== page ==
For those who have already been infected with Covid-19, the idea of having a certificate of immunity to allow a return to normal life seems an attractive prospect.
The proposal, presented by Secretary of Health Matt Hancock earlier this month, is based on the theory that having the virus and beating it means that we have developed antibodies to fight it, and these remain in our body for life if we are still exposed to the virus.
However, new evidence on the behavior of the virus has cast doubt on the plan, as it suggests that people infected with it may not be protected from further capture.
South Korea has protected its 51 million citizens through ruthless testing and contact tracing.
New evidence from South Korea has suggested that people infected with the coronavirus may not be protected from further capture. (Stock Image)
But he revealed that despite the fact that the number of coronavirus deaths has dropped to 214, some people who have recovered from Covid-19 test positive for the virus a second time.
At a press conference on April 6, officials announced that 51 of these cases had been identified. By the end of last week, that number had risen to 74 – and is now 116.
No details of the cases have been released, but the revelation has raised fears that people may not develop immunity to the virus by releasing antibodies and may be re-infected.
The discovery in South Korea also raised the question of whether some people have been re-infected with the virus, or whether the virus has remained in their bodies and reactivated in some way.
This leads experts to wonder if apparently asymptomatic survivors could also infect others here.
Above all, it also raises a question mark over whether we can hope to eliminate the threat of coronaviruses.
Leading experts such as David Heymann, professor of epidemiology of infectious diseases at the London School of Hygiene & Tropical Medicine are now concerned that the virus may become endemic.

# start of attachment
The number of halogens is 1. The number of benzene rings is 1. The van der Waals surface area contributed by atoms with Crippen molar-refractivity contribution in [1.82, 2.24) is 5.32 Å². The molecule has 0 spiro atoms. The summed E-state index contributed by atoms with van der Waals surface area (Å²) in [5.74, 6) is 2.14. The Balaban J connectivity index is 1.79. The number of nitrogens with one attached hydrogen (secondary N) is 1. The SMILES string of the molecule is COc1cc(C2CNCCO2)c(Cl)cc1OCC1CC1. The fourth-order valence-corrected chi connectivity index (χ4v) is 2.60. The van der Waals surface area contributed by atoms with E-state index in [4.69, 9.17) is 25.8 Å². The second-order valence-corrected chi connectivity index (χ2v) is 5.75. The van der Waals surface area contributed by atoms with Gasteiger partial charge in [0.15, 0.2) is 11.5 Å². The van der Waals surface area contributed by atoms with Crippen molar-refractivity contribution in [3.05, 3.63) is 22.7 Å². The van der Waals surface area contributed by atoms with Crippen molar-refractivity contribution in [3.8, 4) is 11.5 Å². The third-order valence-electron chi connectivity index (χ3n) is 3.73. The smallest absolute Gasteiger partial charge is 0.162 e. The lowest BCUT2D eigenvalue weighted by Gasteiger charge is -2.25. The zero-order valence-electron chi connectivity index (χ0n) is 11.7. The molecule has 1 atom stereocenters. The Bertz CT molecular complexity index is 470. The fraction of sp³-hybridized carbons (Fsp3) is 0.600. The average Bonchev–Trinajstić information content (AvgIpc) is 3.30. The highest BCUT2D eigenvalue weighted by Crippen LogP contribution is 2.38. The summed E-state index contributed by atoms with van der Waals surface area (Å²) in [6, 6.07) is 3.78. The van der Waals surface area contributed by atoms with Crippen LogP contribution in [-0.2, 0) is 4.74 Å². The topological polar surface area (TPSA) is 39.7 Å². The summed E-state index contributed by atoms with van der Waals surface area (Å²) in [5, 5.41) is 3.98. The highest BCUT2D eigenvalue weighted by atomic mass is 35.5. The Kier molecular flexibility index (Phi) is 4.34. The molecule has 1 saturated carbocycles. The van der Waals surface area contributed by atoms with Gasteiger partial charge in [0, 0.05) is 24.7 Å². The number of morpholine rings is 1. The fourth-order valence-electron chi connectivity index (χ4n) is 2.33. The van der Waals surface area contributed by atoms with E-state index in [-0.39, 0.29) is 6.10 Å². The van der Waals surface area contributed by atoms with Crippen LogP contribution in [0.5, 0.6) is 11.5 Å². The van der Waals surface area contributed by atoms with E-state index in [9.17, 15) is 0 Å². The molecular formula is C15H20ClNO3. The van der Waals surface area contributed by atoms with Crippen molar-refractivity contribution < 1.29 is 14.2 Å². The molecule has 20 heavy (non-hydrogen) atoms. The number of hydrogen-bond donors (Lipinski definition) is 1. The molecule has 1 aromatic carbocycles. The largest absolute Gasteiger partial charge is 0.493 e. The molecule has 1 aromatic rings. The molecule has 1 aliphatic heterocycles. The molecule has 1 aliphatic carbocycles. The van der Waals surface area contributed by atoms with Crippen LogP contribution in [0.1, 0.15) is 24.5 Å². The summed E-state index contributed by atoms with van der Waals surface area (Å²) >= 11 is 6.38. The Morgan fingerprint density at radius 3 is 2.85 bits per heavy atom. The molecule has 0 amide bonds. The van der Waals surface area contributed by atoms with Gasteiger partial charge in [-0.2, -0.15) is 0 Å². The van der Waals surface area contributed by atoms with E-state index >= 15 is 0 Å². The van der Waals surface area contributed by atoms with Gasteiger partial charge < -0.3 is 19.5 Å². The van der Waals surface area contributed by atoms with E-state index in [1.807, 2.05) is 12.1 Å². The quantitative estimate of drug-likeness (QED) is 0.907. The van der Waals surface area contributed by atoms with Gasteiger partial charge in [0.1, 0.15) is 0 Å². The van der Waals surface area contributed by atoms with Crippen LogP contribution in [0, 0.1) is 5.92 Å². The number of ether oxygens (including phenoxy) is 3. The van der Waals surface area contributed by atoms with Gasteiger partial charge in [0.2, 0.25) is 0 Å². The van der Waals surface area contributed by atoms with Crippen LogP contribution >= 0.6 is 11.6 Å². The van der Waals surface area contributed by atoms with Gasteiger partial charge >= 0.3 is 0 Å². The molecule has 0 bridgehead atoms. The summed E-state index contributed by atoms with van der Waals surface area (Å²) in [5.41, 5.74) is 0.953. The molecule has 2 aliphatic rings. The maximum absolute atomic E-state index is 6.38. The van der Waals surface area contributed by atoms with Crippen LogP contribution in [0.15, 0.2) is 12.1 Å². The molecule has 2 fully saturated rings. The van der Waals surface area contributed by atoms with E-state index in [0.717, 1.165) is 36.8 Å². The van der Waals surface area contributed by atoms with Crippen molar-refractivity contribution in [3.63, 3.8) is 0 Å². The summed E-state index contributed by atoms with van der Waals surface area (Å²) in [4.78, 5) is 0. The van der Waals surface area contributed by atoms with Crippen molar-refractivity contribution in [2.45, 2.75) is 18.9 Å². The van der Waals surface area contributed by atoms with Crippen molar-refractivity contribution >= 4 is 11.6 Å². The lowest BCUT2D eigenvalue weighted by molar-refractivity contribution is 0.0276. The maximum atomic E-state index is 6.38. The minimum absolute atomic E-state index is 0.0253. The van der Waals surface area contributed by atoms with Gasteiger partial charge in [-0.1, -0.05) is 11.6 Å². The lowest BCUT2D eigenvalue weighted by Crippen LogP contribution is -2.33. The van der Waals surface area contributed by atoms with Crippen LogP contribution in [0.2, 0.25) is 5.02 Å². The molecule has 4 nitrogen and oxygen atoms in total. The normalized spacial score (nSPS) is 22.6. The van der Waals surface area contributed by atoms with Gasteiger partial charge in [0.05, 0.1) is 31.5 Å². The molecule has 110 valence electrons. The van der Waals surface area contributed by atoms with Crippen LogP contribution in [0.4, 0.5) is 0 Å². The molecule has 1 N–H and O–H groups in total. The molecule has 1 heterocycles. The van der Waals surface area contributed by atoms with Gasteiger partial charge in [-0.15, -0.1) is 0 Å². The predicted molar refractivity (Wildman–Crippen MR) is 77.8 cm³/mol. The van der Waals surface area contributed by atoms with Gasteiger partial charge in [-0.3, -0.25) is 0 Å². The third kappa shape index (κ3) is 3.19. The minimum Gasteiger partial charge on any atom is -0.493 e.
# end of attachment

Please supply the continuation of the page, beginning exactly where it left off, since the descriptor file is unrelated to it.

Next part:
This means that it will become a permanent feature of our infectious disease landscape, periodically causing potentially fatal epidemics, just like the flu.
The first evidence that people can be re-infected came in February, when Japanese health officials reported that a woman in her 40s had tested positive for the virus three weeks after receiving the green light.
In addition to washing your hands regularly to cut the chain of infection, use disposable paper towels or dedicate a separate towel to each person at home, separate and wash them daily, says Dr. Gero Baiarda, general practitioner
In March, researchers from Fudan University in China tested blood samples from 175 patients who had recovered from Covid-19 and found that a third of them had produced very low levels of antibodies. . This suggests that they would not be protected if they were exposed to the virus again.
Professor Heymann, who chairs the Strategic and Technical Advisory Group on Infectious Risks for the World Health Organization, is concerned. “The coronavirus may not be able to be eliminated from the body,” he said.
“South Korea is trying to find out if these tests show a re-infection or an upsurge, that is to say a recurrence of the same infection. But these data will not be available for a few weeks.
“The feeling is that there are antibodies produced and that they can be protective, but to say that you are protected enough to go out and expose yourself again to the infection may not be wise because you do not know the level of protection you are getting from these antibodies.
“The chances are that Covid-19 can persist longer than we hope, and it can persist indefinitely. “
The new findings have now raised concerns that people may not develop immunity to the virus. (Stock Image)
The suggestion that Covid-19 may be here to stay is recognized by other experts. “We would expect Covid-19 to become endemic,” Jan Albert, professor of infectious disease control at the Karolinska Institute in Sweden, told the BBC recently.